Silicone grease is one that contains silicone and is used for a water resistant coating, basically a lubricant. Dielectric grease is one that does not conduct electricity, and generally protects from water. No, they are not the same.
Dow Corning #4 Compound ( DC 4 ) is a dielectric grease that also contains silicone. Pretty slippy stuff. Used to use the stuff to pull replacement ignition wires thru aircraft engine harnesses.
If I understand the difference between silicone grease and dielectric grease, silver grease is typically used for lubricating things that petroleum based greases might attack. I use silicone grease on the side panel snap pins to ensure they will not some day break off. The word Dielectric means High resistance to electric voltage potential. So for example, the material used outside of a spark plug would have a high dielectric constant, so that the high voltage spark can't jump through this material.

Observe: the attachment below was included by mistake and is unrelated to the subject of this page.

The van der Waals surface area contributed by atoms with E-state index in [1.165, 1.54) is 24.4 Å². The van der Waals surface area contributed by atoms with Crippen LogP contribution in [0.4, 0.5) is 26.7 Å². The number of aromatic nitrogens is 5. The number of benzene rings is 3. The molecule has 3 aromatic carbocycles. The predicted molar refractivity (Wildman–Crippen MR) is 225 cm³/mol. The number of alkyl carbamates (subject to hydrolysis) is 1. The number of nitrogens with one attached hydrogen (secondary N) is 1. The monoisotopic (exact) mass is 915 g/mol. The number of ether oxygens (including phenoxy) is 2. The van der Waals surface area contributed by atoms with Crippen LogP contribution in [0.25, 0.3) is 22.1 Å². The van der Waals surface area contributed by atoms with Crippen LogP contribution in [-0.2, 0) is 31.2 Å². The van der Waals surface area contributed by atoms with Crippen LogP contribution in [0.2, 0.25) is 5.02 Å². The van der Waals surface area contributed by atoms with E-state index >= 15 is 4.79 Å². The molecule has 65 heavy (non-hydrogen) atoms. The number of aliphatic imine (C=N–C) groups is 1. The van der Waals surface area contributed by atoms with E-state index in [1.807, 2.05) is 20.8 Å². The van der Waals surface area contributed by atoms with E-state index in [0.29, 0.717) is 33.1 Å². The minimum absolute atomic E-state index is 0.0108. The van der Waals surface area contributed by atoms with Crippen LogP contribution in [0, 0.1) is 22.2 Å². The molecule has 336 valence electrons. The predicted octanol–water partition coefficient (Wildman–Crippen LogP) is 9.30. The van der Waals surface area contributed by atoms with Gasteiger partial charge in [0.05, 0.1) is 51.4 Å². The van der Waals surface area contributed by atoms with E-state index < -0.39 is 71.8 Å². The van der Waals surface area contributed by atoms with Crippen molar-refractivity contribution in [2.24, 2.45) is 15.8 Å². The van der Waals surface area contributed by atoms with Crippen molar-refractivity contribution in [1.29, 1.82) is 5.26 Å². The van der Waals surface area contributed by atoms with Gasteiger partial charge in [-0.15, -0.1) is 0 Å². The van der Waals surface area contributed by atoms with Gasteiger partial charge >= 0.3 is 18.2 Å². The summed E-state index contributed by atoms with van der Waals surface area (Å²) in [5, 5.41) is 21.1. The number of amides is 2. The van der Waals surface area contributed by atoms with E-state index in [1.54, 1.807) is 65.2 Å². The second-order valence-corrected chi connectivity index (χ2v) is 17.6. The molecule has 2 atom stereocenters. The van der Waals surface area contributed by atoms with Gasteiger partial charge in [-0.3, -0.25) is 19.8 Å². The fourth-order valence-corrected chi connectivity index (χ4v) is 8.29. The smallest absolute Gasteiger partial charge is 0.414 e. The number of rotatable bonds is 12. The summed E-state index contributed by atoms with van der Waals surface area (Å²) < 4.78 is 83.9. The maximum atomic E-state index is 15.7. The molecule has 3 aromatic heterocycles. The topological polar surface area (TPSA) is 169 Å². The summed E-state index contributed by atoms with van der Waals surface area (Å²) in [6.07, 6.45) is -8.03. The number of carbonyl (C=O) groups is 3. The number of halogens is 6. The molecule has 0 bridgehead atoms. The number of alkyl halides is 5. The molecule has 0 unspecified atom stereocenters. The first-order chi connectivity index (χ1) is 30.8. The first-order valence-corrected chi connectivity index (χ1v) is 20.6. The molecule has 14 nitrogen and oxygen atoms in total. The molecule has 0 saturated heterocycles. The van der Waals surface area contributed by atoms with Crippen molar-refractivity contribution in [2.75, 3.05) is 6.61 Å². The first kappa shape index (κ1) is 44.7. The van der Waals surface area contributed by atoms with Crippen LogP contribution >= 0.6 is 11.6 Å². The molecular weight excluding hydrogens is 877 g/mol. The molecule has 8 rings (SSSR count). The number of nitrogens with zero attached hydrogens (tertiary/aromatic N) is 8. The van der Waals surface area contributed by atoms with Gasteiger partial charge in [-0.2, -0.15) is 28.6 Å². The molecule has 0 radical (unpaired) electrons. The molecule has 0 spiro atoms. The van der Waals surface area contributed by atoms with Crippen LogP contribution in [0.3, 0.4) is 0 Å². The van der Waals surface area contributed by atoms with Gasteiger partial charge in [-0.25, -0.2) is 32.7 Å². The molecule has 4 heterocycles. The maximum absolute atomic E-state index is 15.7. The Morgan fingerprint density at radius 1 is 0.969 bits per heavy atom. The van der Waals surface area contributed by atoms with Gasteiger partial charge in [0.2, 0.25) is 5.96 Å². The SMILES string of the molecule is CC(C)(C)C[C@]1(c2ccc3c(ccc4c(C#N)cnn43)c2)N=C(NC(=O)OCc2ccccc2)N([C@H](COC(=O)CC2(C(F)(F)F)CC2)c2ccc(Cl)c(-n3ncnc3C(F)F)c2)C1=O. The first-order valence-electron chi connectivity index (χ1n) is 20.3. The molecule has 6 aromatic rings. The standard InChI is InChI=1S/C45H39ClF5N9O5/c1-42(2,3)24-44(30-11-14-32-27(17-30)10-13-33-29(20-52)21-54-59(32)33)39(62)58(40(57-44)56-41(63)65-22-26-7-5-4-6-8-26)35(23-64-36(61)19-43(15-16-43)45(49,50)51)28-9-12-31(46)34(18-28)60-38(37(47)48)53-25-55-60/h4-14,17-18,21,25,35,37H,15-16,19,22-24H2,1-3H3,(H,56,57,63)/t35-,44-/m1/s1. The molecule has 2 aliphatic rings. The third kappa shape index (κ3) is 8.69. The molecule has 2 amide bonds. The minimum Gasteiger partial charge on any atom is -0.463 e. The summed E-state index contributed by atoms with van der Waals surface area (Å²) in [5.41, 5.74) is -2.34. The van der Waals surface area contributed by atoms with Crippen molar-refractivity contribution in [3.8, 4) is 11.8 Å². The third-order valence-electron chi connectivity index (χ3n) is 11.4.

Dielectric greases are often used on switch contacts, which one would find confusing, since it is supposed to be an insulator. However, the grease is thin enough to provide a protection from oxidation on the switch contacts and still move out of the way when the switch plates come into contact.
Today, silver grease is used on switches because it both protects from oxidation and conducts between the switch plates.